- The Washington Times - Sunday, May 4, 2003

I have waited to see what my media colleagues and the politicians — from pagan to religious — think about the remarks of Sen. Rick Santorum, Pennsylvania Republican, to a reporter about homosexuality before offering my own.
  Mr. Santorum was not talking about sexual relations between members of the same sex, per se (though his Catholic faith teaches him the difference between acceptable “orientation” and unacceptable actions). He was speaking about a type of moral domino theory, to which many people subscribe. That theory says if you cede territory on one social or moral issue, it makes it more difficult to hold your position on others.
  What Mr. Santorum did as he spoke of homosexuality, bestiality, incest and bigamy was not to equate such behavior as having similar moral standing. Rather, he believes that if the Supreme Court finds homosexual acts in a private home between “consenting adults” to be protected by the same “right to privacy” it created out of nothing in 1973 to impose abortion on demand, it will be exceedingly difficult to stand against a petitioner who argues that such a right conveys legal protection to all “private behavior.”
  As I read and listened to Mr. Santorum’s critics, they seemed to imply there was something wrong with incest, bestiality and bigamy. Otherwise, why would they express shock and, in some cases, disgust, at what they regarded as a comparison of these with homosexual practices? The same tradition, ancient Scripture and catechism that proscribe homosexual activity also speak to every expression of sexuality.
  Are we repulsed in these extreme areas because we confront objective truth, or is it a matter of social conditioning? If the latter, the Supreme Court might as well strike down all social contracts should they be seen as violating a “right to privacy.” Would adultery, then, no longer be grounds for divorce and could a woman not sue her philandering husband for alimony and child support because he had “plowed with someone else’s heifer,” to quote an ancient Hebrew text? That was Mr. Santorum’s point.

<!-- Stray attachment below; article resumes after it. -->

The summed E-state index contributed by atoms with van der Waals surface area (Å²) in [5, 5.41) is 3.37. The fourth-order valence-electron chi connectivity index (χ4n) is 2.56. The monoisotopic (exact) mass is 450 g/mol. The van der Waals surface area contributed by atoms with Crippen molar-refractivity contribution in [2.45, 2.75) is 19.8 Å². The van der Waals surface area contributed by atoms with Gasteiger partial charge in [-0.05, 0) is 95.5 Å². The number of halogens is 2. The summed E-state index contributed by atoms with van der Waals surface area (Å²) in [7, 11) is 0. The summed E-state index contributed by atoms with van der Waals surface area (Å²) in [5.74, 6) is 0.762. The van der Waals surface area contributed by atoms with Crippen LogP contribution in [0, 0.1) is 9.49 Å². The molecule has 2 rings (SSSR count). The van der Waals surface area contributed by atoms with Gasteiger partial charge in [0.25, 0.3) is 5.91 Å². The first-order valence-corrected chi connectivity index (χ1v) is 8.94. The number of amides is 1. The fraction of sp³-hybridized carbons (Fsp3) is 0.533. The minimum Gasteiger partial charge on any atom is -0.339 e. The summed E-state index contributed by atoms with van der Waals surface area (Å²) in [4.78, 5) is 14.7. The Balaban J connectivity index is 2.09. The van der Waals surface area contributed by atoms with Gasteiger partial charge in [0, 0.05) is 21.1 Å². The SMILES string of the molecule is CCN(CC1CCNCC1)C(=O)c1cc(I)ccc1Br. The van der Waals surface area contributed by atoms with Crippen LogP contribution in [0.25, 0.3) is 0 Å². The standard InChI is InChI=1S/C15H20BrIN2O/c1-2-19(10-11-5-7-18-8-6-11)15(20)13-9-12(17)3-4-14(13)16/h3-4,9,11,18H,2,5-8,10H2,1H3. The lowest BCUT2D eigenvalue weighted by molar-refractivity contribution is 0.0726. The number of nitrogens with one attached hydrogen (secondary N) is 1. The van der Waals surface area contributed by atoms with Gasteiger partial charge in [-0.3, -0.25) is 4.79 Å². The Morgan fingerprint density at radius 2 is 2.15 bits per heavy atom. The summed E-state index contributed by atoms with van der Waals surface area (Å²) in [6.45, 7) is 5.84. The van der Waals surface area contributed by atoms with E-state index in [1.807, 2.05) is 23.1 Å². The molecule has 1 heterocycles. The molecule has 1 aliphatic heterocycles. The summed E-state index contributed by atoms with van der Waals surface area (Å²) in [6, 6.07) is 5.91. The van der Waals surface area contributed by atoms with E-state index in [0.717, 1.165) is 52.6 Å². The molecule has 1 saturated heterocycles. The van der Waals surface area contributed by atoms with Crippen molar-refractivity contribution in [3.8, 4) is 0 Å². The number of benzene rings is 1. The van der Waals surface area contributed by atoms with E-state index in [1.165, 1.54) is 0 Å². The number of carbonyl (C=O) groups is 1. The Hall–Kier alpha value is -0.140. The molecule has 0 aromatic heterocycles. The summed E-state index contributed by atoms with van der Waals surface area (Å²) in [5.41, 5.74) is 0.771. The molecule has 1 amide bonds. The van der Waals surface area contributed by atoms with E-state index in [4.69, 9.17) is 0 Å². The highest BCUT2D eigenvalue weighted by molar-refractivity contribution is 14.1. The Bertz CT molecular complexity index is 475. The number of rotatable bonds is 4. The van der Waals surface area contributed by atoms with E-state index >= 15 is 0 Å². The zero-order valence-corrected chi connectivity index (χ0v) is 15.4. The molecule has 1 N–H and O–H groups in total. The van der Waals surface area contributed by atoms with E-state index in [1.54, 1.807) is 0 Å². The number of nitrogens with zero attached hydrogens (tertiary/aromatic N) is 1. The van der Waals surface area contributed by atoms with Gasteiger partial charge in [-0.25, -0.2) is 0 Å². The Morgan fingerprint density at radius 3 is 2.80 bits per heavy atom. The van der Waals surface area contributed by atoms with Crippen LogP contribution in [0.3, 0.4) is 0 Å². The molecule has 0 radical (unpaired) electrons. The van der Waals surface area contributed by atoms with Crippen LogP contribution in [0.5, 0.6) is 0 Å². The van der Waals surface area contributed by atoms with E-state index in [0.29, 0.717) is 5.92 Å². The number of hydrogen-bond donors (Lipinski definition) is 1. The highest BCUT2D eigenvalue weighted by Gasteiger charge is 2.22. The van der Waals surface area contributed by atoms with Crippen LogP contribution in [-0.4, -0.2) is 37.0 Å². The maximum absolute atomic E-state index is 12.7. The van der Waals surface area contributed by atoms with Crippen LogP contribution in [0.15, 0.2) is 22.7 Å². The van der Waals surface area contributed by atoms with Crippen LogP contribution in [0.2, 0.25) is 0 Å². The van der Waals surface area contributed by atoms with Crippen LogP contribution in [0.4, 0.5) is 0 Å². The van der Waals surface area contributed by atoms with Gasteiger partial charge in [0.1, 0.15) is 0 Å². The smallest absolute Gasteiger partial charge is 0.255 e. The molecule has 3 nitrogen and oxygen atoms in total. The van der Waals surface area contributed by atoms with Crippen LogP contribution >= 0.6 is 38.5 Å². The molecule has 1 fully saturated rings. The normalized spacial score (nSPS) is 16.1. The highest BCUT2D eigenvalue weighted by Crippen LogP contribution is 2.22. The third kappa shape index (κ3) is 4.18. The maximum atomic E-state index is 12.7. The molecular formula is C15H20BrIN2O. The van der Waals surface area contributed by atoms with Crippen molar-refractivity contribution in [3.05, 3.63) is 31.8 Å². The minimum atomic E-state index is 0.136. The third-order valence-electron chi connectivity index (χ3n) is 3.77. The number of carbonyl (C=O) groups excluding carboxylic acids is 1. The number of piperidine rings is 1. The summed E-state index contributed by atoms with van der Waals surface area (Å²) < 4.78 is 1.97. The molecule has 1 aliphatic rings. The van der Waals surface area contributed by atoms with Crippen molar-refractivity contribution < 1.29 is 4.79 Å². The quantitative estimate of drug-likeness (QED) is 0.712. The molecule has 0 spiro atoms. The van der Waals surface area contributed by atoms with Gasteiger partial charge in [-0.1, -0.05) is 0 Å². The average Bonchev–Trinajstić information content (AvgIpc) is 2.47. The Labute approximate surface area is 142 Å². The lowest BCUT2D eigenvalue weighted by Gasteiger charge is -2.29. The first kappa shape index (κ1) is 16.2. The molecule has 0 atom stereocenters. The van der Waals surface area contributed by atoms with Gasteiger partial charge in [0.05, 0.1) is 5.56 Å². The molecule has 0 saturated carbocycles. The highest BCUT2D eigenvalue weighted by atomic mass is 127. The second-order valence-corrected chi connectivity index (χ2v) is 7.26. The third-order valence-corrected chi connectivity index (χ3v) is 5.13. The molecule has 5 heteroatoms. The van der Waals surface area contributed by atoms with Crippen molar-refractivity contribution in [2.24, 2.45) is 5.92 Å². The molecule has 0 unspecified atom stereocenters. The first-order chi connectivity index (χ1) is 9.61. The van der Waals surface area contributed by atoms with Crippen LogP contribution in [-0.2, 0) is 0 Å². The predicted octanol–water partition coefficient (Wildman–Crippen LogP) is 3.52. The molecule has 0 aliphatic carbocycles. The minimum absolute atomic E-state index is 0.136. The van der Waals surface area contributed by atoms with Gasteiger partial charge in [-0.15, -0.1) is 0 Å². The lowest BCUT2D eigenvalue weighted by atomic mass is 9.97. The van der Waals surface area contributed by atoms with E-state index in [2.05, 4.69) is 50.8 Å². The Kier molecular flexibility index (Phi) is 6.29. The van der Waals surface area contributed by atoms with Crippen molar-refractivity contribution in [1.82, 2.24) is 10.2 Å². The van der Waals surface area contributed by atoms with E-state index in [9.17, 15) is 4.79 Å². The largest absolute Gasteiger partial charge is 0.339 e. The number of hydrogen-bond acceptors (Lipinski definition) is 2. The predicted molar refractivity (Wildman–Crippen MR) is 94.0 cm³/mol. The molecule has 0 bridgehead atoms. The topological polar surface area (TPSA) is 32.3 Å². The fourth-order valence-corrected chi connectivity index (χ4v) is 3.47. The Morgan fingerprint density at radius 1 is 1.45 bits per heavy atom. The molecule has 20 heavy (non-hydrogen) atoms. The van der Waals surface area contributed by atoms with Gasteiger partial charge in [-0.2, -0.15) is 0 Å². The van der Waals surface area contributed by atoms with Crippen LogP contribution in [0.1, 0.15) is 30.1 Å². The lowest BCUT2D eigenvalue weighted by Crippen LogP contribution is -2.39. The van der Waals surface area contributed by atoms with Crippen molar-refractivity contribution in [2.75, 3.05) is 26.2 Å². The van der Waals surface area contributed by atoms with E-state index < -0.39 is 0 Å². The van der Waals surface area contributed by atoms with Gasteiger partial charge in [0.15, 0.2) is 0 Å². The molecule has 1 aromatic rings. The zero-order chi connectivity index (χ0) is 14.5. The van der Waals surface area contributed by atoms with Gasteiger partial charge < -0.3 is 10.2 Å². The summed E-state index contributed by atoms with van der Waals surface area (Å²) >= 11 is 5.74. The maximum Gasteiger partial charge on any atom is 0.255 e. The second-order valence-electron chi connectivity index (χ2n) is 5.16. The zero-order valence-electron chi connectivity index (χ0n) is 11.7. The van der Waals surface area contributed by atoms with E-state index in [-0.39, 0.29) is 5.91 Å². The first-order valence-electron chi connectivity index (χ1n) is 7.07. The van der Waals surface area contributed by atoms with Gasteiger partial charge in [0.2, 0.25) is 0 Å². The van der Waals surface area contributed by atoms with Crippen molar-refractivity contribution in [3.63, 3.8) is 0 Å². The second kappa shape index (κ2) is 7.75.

The central question is at what point should government leave us alone? There is no absolute right to much in our world, except life and liberty (which is different from license). Our government proscribes the use of illegal drugs, even between “consenting adults” in the privacy of their home. One cannot legally operate a house of prostitution (not yet anyway) in the privacy of one’s home, even if all participants are consenting adults. Some antismoking fundamentalists have proposed making it illegal to smoke at home, or possess a gun, which would violate the Second Amendment, but they’re working on that, too.
  The debate before the court and before the country concerns the standard that should control us and our lower nature. We have laws because not everyone would do the right thing (whatever that is in our relativistic age) were they not compelled to do so. How many more people would cheat on their taxes if there were no penalties?
  This battle to hold the moral line has been lost because the culture is no longer responsive to ancient beliefs and teachings due to our primary pursuits of wealth and pleasure. Among the several problems with this departure from commandments and laws that sustained societies for at least two millenniums is that all things now become not only possible but probable. Having ignored true North, we are unable to tell where we are or to navigate out of troubled seas.
  It isn’t just homosexuality. I know some very stable, kind and loving homosexuals. I know some dysfunctional, divorced and abusive heterosexuals. Some homosexuals probably make better parents than some heterosexuals when it comes to care, love and support.
  But (and this is what Mr. Santorum was getting at) who gets to decide moral questions when they intertwine with temporal law and based on what standard? If the Texas sodomy law is struck down (as it probably will be), then it is fair to ask, what’s next?
  To feign outrage that Mr. Santorum would mention these other practices because some might find them offensive is to ask, on what basis? Would the Supreme Court be wrong to strike them down, too, should they be challenged? If they were challenged, on what basis of law, reason, logic, theology or precedent could any objector then object?
  See what I mean about moral dominoes?



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